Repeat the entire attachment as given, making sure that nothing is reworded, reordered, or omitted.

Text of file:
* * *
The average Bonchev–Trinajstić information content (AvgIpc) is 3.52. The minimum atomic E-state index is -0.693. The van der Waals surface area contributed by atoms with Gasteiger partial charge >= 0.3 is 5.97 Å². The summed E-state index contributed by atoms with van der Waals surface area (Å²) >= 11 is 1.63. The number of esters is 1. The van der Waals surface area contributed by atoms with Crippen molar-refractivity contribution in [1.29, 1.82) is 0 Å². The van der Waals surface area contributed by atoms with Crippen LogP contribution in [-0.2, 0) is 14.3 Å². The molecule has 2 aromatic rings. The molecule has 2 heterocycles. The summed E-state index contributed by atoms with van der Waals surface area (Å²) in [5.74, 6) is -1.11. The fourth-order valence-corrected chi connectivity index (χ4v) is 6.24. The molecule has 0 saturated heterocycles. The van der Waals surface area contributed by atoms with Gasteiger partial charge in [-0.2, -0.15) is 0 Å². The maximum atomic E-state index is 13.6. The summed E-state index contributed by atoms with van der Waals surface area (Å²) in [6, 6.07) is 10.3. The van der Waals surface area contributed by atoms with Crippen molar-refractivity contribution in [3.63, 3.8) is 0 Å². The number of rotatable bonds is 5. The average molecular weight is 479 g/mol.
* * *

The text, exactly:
The average Bonchev–Trinajstić information content (AvgIpc) is 3.52. The minimum atomic E-state index is -0.693. The van der Waals surface area contributed by atoms with Gasteiger partial charge >= 0.3 is 5.97 Å². The summed E-state index contributed by atoms with van der Waals surface area (Å²) >= 11 is 1.63. The number of esters is 1. The van der Waals surface area contributed by atoms with Crippen molar-refractivity contribution in [1.29, 1.82) is 0 Å². The van der Waals surface area contributed by atoms with Crippen LogP contribution in [-0.2, 0) is 14.3 Å². The molecule has 2 aromatic rings. The molecule has 2 heterocycles. The summed E-state index contributed by atoms with van der Waals surface area (Å²) in [5.74, 6) is -1.11. The fourth-order valence-corrected chi connectivity index (χ4v) is 6.24. The molecule has 0 saturated heterocycles. The van der Waals surface area contributed by atoms with Gasteiger partial charge in [-0.2, -0.15) is 0 Å². The maximum atomic E-state index is 13.6. The summed E-state index contributed by atoms with van der Waals surface area (Å²) in [6, 6.07) is 10.3. The van der Waals surface area contributed by atoms with Crippen molar-refractivity contribution in [3.63, 3.8) is 0 Å². The number of rotatable bonds is 5. The average molecular weight is 479 g/mol.